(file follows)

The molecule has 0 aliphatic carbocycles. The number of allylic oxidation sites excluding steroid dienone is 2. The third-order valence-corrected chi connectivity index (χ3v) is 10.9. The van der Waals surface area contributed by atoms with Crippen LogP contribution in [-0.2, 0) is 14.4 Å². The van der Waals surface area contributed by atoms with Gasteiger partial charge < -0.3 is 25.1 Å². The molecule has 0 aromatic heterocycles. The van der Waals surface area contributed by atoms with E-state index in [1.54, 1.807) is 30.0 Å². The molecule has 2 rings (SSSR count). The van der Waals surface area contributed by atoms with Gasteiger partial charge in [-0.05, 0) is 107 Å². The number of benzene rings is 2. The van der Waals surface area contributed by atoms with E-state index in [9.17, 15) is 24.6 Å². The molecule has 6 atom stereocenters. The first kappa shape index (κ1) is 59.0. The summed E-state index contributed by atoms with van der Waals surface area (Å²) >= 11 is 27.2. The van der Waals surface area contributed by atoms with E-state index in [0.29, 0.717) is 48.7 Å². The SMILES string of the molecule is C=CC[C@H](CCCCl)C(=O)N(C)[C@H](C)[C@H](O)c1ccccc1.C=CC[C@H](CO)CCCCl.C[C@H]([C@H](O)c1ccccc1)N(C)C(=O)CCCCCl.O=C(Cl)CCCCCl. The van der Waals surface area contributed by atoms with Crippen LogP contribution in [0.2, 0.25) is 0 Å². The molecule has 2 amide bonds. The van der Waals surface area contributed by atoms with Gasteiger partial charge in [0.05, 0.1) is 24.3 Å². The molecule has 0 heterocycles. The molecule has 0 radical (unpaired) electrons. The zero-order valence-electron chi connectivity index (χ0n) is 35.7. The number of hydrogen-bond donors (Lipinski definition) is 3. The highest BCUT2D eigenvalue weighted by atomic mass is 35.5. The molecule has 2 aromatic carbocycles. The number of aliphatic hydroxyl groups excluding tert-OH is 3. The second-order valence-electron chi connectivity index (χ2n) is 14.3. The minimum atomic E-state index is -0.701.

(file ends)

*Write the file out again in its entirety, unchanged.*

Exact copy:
The molecule has 0 aliphatic carbocycles. The number of allylic oxidation sites excluding steroid dienone is 2. The third-order valence-corrected chi connectivity index (χ3v) is 10.9. The van der Waals surface area contributed by atoms with Crippen LogP contribution in [-0.2, 0) is 14.4 Å². The van der Waals surface area contributed by atoms with Gasteiger partial charge < -0.3 is 25.1 Å². The molecule has 0 aromatic heterocycles. The van der Waals surface area contributed by atoms with E-state index in [1.54, 1.807) is 30.0 Å². The molecule has 2 rings (SSSR count). The van der Waals surface area contributed by atoms with Gasteiger partial charge in [-0.05, 0) is 107 Å². The number of benzene rings is 2. The van der Waals surface area contributed by atoms with E-state index in [9.17, 15) is 24.6 Å². The molecule has 6 atom stereocenters. The first kappa shape index (κ1) is 59.0. The summed E-state index contributed by atoms with van der Waals surface area (Å²) >= 11 is 27.2. The van der Waals surface area contributed by atoms with E-state index in [0.29, 0.717) is 48.7 Å². The SMILES string of the molecule is C=CC[C@H](CCCCl)C(=O)N(C)[C@H](C)[C@H](O)c1ccccc1.C=CC[C@H](CO)CCCCl.C[C@H]([C@H](O)c1ccccc1)N(C)C(=O)CCCCCl.O=C(Cl)CCCCCl. The van der Waals surface area contributed by atoms with Crippen LogP contribution in [0.2, 0.25) is 0 Å². The molecule has 2 amide bonds. The van der Waals surface area contributed by atoms with Gasteiger partial charge in [0.05, 0.1) is 24.3 Å². The molecule has 0 heterocycles. The molecule has 0 radical (unpaired) electrons. The zero-order valence-electron chi connectivity index (χ0n) is 35.7. The number of hydrogen-bond donors (Lipinski definition) is 3. The highest BCUT2D eigenvalue weighted by atomic mass is 35.5. The molecule has 2 aromatic carbocycles. The number of aliphatic hydroxyl groups excluding tert-OH is 3. The second-order valence-electron chi connectivity index (χ2n) is 14.3. The minimum atomic E-state index is -0.701.